Rick Summers, principal, global publisher policies at Google, is paid to get offended.
Summers oversees the development and implementation of global publisher policies for both AdSense and Doubleclick Ad Exchange. He is, in essence, the platform's fake news top cop. Summers and his team keep an eye out for threats that often start small, but can potentially emerge into larger, damaging affairs for Google.
Last week, Summers and his team, which he describes as a "scrappy set of nerds" comprising English majors, lawyers and engineers, also updated Google's hate speech policy to prohibit publishers from making money off specific webpages that feature hateful or offensive content.
Although Google is using both human and automated tech to enforce the updated policy, it will be some time until it is deployed at scale. But Summers spoke with Ad Age about looking for offense for a living. Lightly edited excerpts:
How do you get to be the guy who decides what's offensive?
We aren't the single deciders of what's allowed or disallowed on our products and platforms. Decisions aren't made in isolation. They are informed by the shared perspectives and viewpoints from everyone involved in the advertising ecosystem, including advertisers, publishers, users and our own internal teams.
The offensiveness of a thing is kind of subjective. How do you set your barometer?
Our policies are built on principles, so they are not based upon whether a particular author of content sought to "offend" someone, but instead focus on the substance of that content. Through this method, our policy actions are more accurate and our messaging to publishers is clearer.
At what point does deciding what's offensive or misleading tip over into censorship?
One key thing to keep in mind is that we're not reviewing sites for accuracy of their content. We're reviewing the content on a site for deception, not to check to see if the facts are accurate. Editorial decisions should be made by the publisher, not Google. Many website owners use our advertising platforms, like AdSense, to make money by running Google ads on their sites and content. Our policies help to ensure publishers think first about the user experience versus revenue. But revenue is important! The actions we take have impact on their bottom line. So it's a balancing act.
Is it possible to police the entire internet?
No system will be 100% perfect, but we're vigilant and always working to improve our tools. Specifically, when it comes to how we enforce our publisher policies, we're working to develop smarter technology that allows us to be more precise, more surgical, in how we disable ads on sites. Unfortunately, crime exists on the internet—just like it does in the offline world. We review thousands of sites each day. And we only approve about 12% of all publishers that apply to be a part of our AdSense network. Keeping Google's networks safe and clean is a daily battle and an ongoing investment for Google.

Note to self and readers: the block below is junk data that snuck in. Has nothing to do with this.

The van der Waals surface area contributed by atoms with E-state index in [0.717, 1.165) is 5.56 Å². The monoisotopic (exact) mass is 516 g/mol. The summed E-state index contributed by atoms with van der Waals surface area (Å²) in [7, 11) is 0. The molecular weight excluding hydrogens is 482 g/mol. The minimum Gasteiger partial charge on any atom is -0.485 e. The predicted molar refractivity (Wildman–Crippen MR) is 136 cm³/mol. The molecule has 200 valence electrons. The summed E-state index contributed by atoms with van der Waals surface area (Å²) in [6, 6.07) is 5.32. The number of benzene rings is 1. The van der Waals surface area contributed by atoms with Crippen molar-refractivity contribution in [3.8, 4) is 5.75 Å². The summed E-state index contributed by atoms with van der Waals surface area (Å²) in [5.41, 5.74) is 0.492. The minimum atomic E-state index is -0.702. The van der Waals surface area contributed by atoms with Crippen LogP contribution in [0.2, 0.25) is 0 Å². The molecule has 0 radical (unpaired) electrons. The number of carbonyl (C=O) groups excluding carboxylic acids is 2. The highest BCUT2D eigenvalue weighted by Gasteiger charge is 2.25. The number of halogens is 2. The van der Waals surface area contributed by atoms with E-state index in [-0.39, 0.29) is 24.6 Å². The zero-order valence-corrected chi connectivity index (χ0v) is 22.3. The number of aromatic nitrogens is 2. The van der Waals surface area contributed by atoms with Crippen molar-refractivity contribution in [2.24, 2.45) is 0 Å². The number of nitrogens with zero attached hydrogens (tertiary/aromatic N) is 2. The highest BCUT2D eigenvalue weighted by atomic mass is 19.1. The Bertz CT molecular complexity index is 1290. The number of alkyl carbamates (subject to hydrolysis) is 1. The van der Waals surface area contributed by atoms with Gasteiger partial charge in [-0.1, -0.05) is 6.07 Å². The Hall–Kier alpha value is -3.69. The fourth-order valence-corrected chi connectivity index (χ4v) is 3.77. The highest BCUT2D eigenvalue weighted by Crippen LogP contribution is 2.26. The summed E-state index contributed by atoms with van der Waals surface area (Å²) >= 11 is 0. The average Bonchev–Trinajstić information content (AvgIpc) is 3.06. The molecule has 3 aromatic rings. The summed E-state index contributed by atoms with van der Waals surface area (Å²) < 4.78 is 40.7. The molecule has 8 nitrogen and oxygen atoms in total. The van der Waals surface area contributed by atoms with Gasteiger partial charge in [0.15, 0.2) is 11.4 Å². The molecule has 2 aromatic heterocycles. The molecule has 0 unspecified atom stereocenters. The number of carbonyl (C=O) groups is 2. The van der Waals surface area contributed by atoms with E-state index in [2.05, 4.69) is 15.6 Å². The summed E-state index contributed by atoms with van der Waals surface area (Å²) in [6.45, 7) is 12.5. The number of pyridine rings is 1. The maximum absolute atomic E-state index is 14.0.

What have the last, say, 100 days been like?
This can be a 24-hour gig sometimes. Our job is very fluid. We understand that small little changes we make here can result in large, large-scale impacts to advertisers, publishers and users.
What is the most offensive thing you've seen?
To this day, I'm still shocked and saddened by webpages that promote or glorify child abuse. The creation and propagation of this content needs to end. I'm proud to be involved in Google's efforts to stop the spread of child sexual abuse imagery online, specifically our collaboration with nonprofits from around the world to use our Search Ads product to deter users from searching for this content.
Has it gotten harder for you to get offended?
What I've learned from this job is to take a moment to understand why I'm offended by a particular piece of content or experience. Was it the substance of the content itself? The context in which it appeared? An opinion shared in response to the content that I disagree with? While it may not change how I feel, I've found that taking the time to dig deeper into why something offended me illuminates the underlying reason for why it triggered that reaction. My hope is that in taking this more thoughtful approach that I may, in some cases, be more cognizant of my own biases or more considerate of other people's differing points of view.
Yes, absolutely. As long as it is not violating our policy, we want to have a thriving internet. Let's take a look at ourselves 50 years ago: If we had a website in my home state of Virginia that was advocating for interracial marriage, the response to that content would be anarchy. The difference of opinion today might be tomorrow's norm.
You were consulting for NASA before joining Google?
I was consulting with NASA's Jet Propulsion Laboratory. I worked with guys that put stuff up on Mars and everything like that. I did a lot of work around strategy design, looking at procurements and figuring out how certain parts get into spacecrafts, how to make the spacecrafts faster and better.
That sounds awesome, but totally unrelated to what you do now.
Google was my dream job. I jumped at the chance to completely change directions and start working on online advertising policy. It is very humbling for me to see that Google took a chance on me based on my background, not where I had worked.
How do you decompress?
I have an incredibly supportive team at Google where we're able to support one another when handling particularly thorny issues. My mind is running on all cylinders throughout the workday, so funny enough, I've found that physically running is a way to decompress by focusing on a singular activity that doesn't really involve any critical thinking, outside of occasionally having to dodge oncoming cars at intersections.